This randomized, double-blind, cross-over study enrolled patients (n=24) with a diagnosis of COPD aged 40 and older. Enrollment criteria required that patients have a forced expiratory volume in 1 second (FEV1) < 70% of predicted, FEV1/FVC ratio < 0.70, and a functional residual capacity > 120% of predicted normal. Patients were randomized to receive either 1200 mg/day (600 mg twice daily) NAC or placebo treatment for six weeks. This phase was followed by a 2-week washout period and then 6 weeks therapy with the alternate treatment. This study found that the COPD patients had better endurance (p<0.001), inspiratory capacity (p<0.0033), and forced vital capacity (p<0.0029), particularly after exercise, after NAC treatment compared with placebo. The authors concluded that NAC treatment of patients with moderate-to-severe COPD has a beneficial effect on physical performance, probably due to a reduction in air trapping.
Decramer M, et al. Effects of N-acetylcysteine on outcomes in chronic obstructive pulmonary disease (Bronchitis Randomized on NAC Cost-Utility Study, BRONCUS): a randomised placebo-controlled trial. Lancet. 2005;365(9470):1552-60.
This 50-center randomized double-blind placebo-controlled trial assigned 523 patients with COPD to NAC 600 mg daily or placebo. Patients were followed for 3 years to measure the primary endpoints of yearly reduction in FEV1 and the number of exacerbations annually; secondary endpoints included quality of life measures. Annual FEV1 decline did not differ between NAC and placebo groups and no difference was seen in subgroup analyses. The number of yearly exacerbations also did not differ between groups, although a subgroup analysis suggested that the exacerbation rate might be reduced with NAC in patients not treated with inhaled corticosteroids and a secondary analysis suggested an effect on hyperinflation. The investigators concluded that NAC was ineffective at preventing lung function deterioration or exacerbations in patients with COPD.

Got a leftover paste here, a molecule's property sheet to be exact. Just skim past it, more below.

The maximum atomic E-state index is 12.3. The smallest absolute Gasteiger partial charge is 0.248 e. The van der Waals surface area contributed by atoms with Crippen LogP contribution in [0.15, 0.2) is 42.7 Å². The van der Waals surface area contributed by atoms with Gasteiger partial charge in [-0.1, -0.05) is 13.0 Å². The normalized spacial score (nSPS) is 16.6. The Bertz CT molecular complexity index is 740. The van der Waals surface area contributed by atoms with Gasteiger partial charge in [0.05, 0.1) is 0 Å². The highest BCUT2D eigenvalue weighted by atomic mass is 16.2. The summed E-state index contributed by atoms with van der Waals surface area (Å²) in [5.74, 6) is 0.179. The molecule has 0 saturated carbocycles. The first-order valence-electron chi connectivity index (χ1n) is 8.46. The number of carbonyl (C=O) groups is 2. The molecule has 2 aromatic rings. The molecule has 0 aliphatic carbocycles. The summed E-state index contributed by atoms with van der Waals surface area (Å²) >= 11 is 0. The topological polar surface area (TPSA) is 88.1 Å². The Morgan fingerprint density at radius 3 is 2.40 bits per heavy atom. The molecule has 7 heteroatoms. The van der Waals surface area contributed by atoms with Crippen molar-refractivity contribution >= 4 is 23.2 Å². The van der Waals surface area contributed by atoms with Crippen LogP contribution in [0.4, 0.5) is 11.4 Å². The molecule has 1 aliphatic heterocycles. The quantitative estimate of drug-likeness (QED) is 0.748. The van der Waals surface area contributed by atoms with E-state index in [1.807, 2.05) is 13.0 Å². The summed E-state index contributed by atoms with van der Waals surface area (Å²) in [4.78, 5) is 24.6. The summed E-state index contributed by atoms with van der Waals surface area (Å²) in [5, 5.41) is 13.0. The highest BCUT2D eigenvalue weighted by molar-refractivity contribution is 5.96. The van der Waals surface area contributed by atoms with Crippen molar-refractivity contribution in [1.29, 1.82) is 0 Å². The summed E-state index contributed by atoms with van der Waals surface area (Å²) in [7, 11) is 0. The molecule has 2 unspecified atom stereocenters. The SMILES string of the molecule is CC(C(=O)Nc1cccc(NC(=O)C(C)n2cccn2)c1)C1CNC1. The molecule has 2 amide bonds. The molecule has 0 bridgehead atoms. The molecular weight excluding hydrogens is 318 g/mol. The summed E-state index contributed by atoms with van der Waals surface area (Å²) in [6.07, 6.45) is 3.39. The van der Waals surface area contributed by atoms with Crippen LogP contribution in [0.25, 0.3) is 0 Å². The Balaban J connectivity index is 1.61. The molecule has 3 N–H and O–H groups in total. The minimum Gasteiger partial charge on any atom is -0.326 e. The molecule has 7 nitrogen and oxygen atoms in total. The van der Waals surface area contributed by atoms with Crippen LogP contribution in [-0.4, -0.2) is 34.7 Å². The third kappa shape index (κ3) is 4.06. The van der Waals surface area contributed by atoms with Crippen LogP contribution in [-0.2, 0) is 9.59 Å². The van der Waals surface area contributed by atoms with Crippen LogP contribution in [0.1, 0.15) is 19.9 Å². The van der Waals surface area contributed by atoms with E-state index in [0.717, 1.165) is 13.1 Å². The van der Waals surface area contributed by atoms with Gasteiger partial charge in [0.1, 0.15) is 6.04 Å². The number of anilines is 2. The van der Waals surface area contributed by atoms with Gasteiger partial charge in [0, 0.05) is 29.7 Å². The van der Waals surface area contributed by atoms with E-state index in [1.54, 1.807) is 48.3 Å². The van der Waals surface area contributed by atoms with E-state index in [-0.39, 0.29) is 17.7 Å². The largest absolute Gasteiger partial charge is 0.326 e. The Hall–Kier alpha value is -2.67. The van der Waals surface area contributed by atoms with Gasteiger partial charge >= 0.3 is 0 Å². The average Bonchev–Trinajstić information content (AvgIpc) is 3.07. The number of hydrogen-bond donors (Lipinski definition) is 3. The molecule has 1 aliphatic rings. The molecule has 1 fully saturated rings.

Van Schooten FJ, et al. Effects of oral administration of N-acetyl-L-cysteine: a multi-biomarker study in smokers. Cancer Epidemiol Biomarkers Prev. 2002;11:167-75.
A double-blind, controlled evaluation of NAC supplementation (n=21) versus placebo (n=20) in healthy smokers. Internal dose markers (plasma and BAL fluid cotinine, and urine mutagenicity), biologically effective dose markers (smoking-related DNA adducts, oxidative DNA damage and Hb adducts), and biological response markers (frequency of micronuclei and antioxidants scavenging capacity) were assessed pre- and post-intervention. Patients were randomized to receive 600 mg NAC twice daily or placebo for 6 months. NAC administration significantly inhibited formation of lipophilic-DNA adducts and 8-OH-dG adducts in BAL cells, but had no effect on MFC/BMC PAH-DNA adducts, PBL lipophilic-DNA adducts, and 4-ABP-Hb adducts. Further studies, possibly with development of lung cancer as an outcome, should be conducted.
Van Zandwijk N, et al. EUROSCAN, a randomized trial of vitamin A and N-acetylcysteine in patients with head and neck cancer or lung cancer. J Nat Can Inst. 2000;92:977-86.
A prospective, open-label, randomized evaluation of vitamin A (300,000 IU daily for 1 year followed by 150,000 IU daily for 1 year), N-acetylcysteine (NAC, 600 mg once daily for 2 years), both agents, or placebo in patients with non-small-cell lung cancer (NSCLC), laryngeal cancer, or cancer of the oral cavity. A total of 2,573 patients were randomized to vitamin A (n=647), NAC (n=642), both agents (n=643), or placebo (n=641). Demographics appear similar between treatment arms, but no statistical tests were reported. Five-year survival, event-free survival, and development of secondary tumors were not significantly different between treatment arms. Nearly 18% of patients receiving NAC alone reported adverse occurrences related to gastric events and skin rash. The authors conclude that vitamin A alone, in combination with NAC, or NAC alone is no better than placebo in improving survival or decreasing second tumors for patients with primary NSCLC or head and neck cancers.